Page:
Seizures Generalized

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Seizures Generalized

Seizures occur when nerve cells in the brain send out sudden, excessive, uncontrolled electrical signals. Generalized seizures occur when nerve cells in both sides of the brain are involved at the same time (Picture 1).

When the seizure starts, the person is not aware of his or her surroundings. A person who is about to have a generalized seizure may have no warning that it will happen. However, just before it starts there may be a change in behavior, such as being irritable or feeling restless.

There are 6 types of generalized seizures: 

  • Tonic-clonic
  • Myoclonic
  • Tonic
  • Absence
  • Atonic
  • Clonic

Tonic-clonic seizures

Tonic-clonic (TON ik KLON ik) seizures are the most common type of generalized seizure. At the start of the seizure, the child is not aware of his surroundings. He may make an unusual sound. The tonic phase is the first stage of the seizure when the whole body becomes stiff.

The eyes roll back or to the side. The pupils of the eyes may change size. Breathing becomes very slow and shallow. The heart rate may change. The child may bite his tongue, but it is impossible for the child to swallow his tongue.

The tonic phase is followed by trembling movements, called a clonic phase. Clonic actions include jerking of the face, head, arms and legs. As the seizure continues, the jerking decreases.

After the seizure, the child becomes limp. He may urinate, have a bowel movement or vomit. This is the start of the post-ictal phase. During this time, the child may be confused, in a "fighting" mood, or hard to wake up or he may sleep for several hours. When the child wakes up, he will not remember anything about the seizure and may complain of tiredness, headache or sore muscles.

 Absence seizures

Absence (AB sens) seizures come on quickly and last a short time (30 seconds or less). The child recovers right away. With an absence seizure, the child simply stares into space. He does not speak or hear what is spoken. The seizure may include eye blinking.

When the seizure is over, the child continues with what he was doing before the seizure. He may not know he had a seizure. This type of seizure can be mistaken for problems with learning, behavior or coordination because the child may seem confused or "spaced-out." Absence seizures may happen many times a day.

Myoclonic seizures

Myoclonic (MY oh KLON ik) seizures are brief, sudden jerks of the body. The entire body may be involved or the seizure may be limited to the face, trunk, arms or legs. The seizure may be just one jerk or several jerks in a row.

The child with myoclonic seizures may complain about dropping or spilling things or may find himself on the floor and not remember how he got there. Unlike other generalized seizures, the child usually is aware of his/her surroundings during the event and may know he has had a jerk. 

Atonic seizures

With an atonic (ay TON ik) seizure (also called “drop” seizures), the child has a sudden loss of muscle tone and control. If he is standing, he will fall suddenly to the floor. The seizure may be followed by a short period of confusion.

Tonic seizures

With a tonic (TON ik) seizure the child stiffens. He may look like he is shivering or having a "cold chill." The muscles do not relax until the seizure is over. The stiffening may be intense enough to cause the child to fall.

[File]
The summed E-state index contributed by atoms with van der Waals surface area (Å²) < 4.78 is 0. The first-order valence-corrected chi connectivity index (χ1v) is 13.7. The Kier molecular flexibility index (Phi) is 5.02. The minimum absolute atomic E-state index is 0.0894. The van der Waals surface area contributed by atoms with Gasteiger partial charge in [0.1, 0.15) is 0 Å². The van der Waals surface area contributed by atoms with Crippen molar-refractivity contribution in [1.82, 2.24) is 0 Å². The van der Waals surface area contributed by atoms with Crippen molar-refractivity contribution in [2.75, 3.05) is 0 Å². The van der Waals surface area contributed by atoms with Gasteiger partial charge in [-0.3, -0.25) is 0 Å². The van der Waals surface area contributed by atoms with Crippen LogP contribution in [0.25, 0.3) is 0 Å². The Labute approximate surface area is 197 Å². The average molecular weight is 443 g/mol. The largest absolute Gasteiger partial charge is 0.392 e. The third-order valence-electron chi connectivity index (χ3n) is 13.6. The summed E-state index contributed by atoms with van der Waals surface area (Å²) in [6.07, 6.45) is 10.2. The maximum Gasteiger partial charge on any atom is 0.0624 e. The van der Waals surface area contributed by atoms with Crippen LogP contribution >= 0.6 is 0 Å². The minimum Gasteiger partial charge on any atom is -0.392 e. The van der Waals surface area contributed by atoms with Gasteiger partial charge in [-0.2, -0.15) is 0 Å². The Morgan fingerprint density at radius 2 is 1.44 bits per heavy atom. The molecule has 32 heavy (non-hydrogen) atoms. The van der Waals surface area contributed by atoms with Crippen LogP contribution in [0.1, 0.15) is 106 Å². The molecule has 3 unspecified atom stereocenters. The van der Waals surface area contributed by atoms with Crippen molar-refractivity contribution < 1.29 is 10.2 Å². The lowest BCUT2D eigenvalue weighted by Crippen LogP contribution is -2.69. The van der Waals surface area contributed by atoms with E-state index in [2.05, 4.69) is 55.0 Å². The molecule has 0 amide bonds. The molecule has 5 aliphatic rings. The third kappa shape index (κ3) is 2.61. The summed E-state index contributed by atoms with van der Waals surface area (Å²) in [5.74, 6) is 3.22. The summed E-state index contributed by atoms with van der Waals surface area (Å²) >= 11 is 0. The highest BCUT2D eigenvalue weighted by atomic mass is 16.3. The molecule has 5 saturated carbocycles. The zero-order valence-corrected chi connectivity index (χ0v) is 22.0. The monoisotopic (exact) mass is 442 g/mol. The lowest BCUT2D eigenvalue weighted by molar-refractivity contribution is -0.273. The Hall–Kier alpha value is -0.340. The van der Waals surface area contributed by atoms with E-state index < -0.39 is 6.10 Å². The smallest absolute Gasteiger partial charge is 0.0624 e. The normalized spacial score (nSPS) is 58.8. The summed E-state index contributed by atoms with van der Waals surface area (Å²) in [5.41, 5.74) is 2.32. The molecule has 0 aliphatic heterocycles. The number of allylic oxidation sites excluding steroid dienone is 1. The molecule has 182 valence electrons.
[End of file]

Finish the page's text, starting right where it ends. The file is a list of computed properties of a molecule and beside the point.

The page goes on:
After the seizure, the child becomes limp. He may urinate, have a bowel movement or vomit. This is the start of the post-ictal phase. During this time, the child may be confused, in a "fighting" mood, or hard to awaken or he may sleep for several hours. When the child wakes up, he will not remember anything about the seizure and may complain of tiredness, headache or sore muscles.

Clonic seizures

With a clonic (KLON ik) seizure the body stiffens and relaxes in a rhythmic way. It may look like jerking of the entire body.

After the seizure, the child becomes limp. He may urinate, have a bowel movement or vomit. This is the start of the post-ictal phase. During this time, the child may be confused, in a "fighting" mood, or hard to awaken or he may sleep for several hours. When the child wakes up, he will not remember anything about the seizure and may complain of tiredness, headache or sore muscles.

When to get emergency help

Absence, myoclonic and atonic seizures usually last only a few seconds. Tonic-clonic, tonic and clonic seizures usually last only a few minutes. It is important to remember seizures do not usually cause brain damage unless they last for over 30-60 minutes. However, you should call for emergency help if any of the following occurs:

  • Your child has trouble breathing during the seizure and his or her color
  • The seizure lasts more than 5 minutes and you do not have a seizure rescue
  • Your child chokes on blood, vomit,
  • Your child is injured during a fall or during the seizure and needs first aid (a bad cut or broken bone).

Have someone stay close to your child after the seizure. Within 30 minutes you should be able to get some response from him, such as opening his eyes, pushing you away or beginning to arouse. If you cannot get any response from your child 30 minutes after the seizure, call 911.

To learn more about how to care for your child during a seizure, ask for Helping Hand HH- I-61, Seizure Care.

If you have any questions, please ask your doctor or nurse or call                                  .

If you need to speak with someone after regular office hours, call the hospital operator at (614) 722-2000 and ask to speak with the neurology doctor on call.

HH-I-182 Seizures - Generalized (PDF) 11/93, Revised 8/16 Copyright 1993, Nationwide Children’s Hospital

Nationwide Children's Hospital
700 Children's Drive Columbus, Ohio 43205 614.722.2000